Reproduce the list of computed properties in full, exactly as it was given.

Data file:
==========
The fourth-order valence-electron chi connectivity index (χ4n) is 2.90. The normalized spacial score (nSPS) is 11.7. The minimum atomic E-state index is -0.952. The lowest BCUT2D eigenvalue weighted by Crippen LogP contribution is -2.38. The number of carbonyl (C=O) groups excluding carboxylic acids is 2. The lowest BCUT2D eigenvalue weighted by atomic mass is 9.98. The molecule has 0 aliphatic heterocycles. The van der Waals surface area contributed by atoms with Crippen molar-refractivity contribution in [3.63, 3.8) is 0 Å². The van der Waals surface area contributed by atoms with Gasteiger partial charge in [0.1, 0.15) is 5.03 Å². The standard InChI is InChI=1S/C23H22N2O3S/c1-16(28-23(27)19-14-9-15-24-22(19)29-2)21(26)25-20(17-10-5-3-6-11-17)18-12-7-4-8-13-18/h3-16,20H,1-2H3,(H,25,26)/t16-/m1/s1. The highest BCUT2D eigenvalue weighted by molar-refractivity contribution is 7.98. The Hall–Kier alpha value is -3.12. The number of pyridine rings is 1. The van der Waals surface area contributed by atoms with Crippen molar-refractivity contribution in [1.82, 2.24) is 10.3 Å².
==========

The fourth-order valence-electron chi connectivity index (χ4n) is 2.90. The normalized spacial score (nSPS) is 11.7. The minimum atomic E-state index is -0.952. The lowest BCUT2D eigenvalue weighted by Crippen LogP contribution is -2.38. The number of carbonyl (C=O) groups excluding carboxylic acids is 2. The lowest BCUT2D eigenvalue weighted by atomic mass is 9.98. The molecule has 0 aliphatic heterocycles. The van der Waals surface area contributed by atoms with Crippen molar-refractivity contribution in [3.63, 3.8) is 0 Å². The van der Waals surface area contributed by atoms with Gasteiger partial charge in [0.1, 0.15) is 5.03 Å². The standard InChI is InChI=1S/C23H22N2O3S/c1-16(28-23(27)19-14-9-15-24-22(19)29-2)21(26)25-20(17-10-5-3-6-11-17)18-12-7-4-8-13-18/h3-16,20H,1-2H3,(H,25,26)/t16-/m1/s1. The highest BCUT2D eigenvalue weighted by molar-refractivity contribution is 7.98. The Hall–Kier alpha value is -3.12. The number of pyridine rings is 1. The van der Waals surface area contributed by atoms with Crippen molar-refractivity contribution in [1.82, 2.24) is 10.3 Å².